FIGURE 1. Schematic diagrams showing the kinematic link between terrace deformation and the geometry of fault-bend folds. (A1) In type 1 fault-bend folds, the magnitude of the excess area is a product of the displacement on the lower detachment (D) and the depth to the detachment (h) (Lavé and Avouac, 2000). (A2) In type 2 fault-bend folds, the excess-area conservation method is not applicable because some material (△A2) is translated out of the fold for levels above the upper flat (h > hu), whereas all the area involved is expressed as excess area (A1) for levels below the upper flat (h < hu) (Epard and Groshong, 1993). (A3) Excess area vs. depth diagram (Epard and Groshong, 1993). The excess area above and below the upper flat is represented by two line segments which intersect at the stratigraphic level of the upper flat. (B1,B2) In fault-bend folds, if they grow by kink band migration, horizontal shortening is equal to uplift divided by the sine of the underlying ramp dip (e.g., Suppe, 1983; Lavé and Avouac, 2000). (C1) The terrace folds localized across the active axial surfaces are normally indicative of kink band migration. The terraces above the ramp are parallel to each other. (C2) Simple shear fault-bend folds produce two dip panels of different magnitudes. Long distance of tilt deformation occurs across the pre-growth shear interval by limb rotation. The location of active folding of ground surface relative to the geometry of a fold can be used to distinguish between folding styles. Fold scarps that grow at an anticlinal axial surface by kink band migration are often type 2 fault-bend folds (D1). Alternatively, fold scarps that grow at a synclinal axial surface are often indicative of wedge-thrust folds (D2).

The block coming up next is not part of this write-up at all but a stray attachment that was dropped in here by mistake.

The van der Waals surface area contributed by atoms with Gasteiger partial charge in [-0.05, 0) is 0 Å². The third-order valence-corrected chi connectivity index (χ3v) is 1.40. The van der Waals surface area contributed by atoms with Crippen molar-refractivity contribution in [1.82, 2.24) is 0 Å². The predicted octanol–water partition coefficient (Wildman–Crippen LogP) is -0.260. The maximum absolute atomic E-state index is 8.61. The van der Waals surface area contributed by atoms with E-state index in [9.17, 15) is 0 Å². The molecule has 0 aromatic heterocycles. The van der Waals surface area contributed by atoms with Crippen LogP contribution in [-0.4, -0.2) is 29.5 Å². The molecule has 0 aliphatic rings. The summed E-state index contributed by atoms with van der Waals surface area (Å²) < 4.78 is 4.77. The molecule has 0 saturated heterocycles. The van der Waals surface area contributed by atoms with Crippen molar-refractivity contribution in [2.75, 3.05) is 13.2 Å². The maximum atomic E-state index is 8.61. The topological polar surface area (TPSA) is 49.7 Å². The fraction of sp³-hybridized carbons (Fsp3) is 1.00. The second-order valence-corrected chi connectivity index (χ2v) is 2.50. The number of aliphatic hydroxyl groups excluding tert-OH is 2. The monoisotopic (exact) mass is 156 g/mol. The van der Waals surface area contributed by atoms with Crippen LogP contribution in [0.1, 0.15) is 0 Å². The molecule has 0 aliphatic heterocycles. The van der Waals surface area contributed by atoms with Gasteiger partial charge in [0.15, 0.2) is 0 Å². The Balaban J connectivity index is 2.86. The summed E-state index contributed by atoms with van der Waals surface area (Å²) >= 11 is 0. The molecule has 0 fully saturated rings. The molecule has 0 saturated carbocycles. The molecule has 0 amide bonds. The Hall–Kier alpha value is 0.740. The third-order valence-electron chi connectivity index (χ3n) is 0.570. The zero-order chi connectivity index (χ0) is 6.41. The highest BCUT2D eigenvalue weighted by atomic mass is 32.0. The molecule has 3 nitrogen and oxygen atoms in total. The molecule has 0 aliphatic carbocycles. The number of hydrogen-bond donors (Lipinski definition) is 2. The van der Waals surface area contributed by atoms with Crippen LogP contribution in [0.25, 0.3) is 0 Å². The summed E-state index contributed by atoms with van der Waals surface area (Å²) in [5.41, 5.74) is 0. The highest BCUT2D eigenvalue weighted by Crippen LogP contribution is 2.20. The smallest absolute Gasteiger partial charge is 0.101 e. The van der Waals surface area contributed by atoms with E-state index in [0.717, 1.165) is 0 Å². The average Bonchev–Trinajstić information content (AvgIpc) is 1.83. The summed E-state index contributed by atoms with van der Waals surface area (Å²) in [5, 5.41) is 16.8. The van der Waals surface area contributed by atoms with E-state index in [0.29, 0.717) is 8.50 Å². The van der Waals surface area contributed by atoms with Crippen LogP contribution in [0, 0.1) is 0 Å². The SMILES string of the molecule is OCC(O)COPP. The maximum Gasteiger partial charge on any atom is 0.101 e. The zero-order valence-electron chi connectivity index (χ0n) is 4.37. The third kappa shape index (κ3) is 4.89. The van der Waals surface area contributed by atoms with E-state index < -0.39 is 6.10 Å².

River terraces, which are accessible and less challenging to date than growth strata (e.g., Suppe et al., 1992; Shaw and Suppe, 1994), record incremental fold deformation at different time scales (e.g., Rockwell et al., 1988; Lavé and Avouac, 2000; Thompson et al., 2002; Chen et al., 2005; Hubert-Ferrari et al., 2007; Bernard et al., 2007; Daëron et al., 2007; Simoes et al., 2007; Simoes et al., 2014; Stockmeyer et al., 2017; Charreau et al., 2018). Therefore, deformation characteristics of river terrace sequences can be used to distinguish between the growth mechanisms of folds. For fault-bend folds that grow by kink-band migration (Figure 1C1), terraces can be deformed as they pass through the active fold axis (Suppe et al., 1997; Lu et al., 2002; Chen et al., 2005; Scharer et al., 2006; Hubert-Ferrari et al., 2007; Ishiyama et al., 2004; Ishiyama et al., 2007), while far from active axis, these surfaces are not deformed (Suppe et al., 1997; Hubert-Ferrari et al., 2007; Li and Chen, 2014; Stockmeyer et al., 2017). For shear fault-bend folds (Figure 1C2), gradual rotation of fold limbs causes overlying terraces to tilt over a substantial horizontal distance (Rockwell et al., 1988; Chen et al., 2005; Scharer et al., 2006; Hubert-Ferrari et al., 2007). Furthermore, fold scarps can represent the active axis surface of a fold that grows by kink-band migration (Lu et al., 2002; Chen et al., 2005; Chen et al., 2007; Scharer et al., 2006; Hubert-Ferrari et al., 2007; Li and Chen, 2014), so some types of folds can be distinguished by their location relative to the fold’s front limb (Ishiyama et al., 2004; Ishiyama et al., 2007). Fold scarps that grow at the anticlinal axis are related to type 2 fault-bend folds (Figure 1D1), whereas fold scarps located at synclinal axis are often indicative of wedge thrust folds (Figure 1D2) (Medwedeff, 1992; Ishiyama et al., 2004; Ishiyama et al., 2007). Determining which type of fold model is active requires knowledge of the geometry of folds and faults at depth that can be well constrained from high-resolution seismic reflection profiles. Therefore, combining river terrace deformation patterns and high-resolution seismic profiles is an effective strategy to build kinematic fold models (e.g., Ishiyama et al., 2004; Ishiyama et al., 2007; Shaw et al., 2004; Stockmeyer et al., 2017).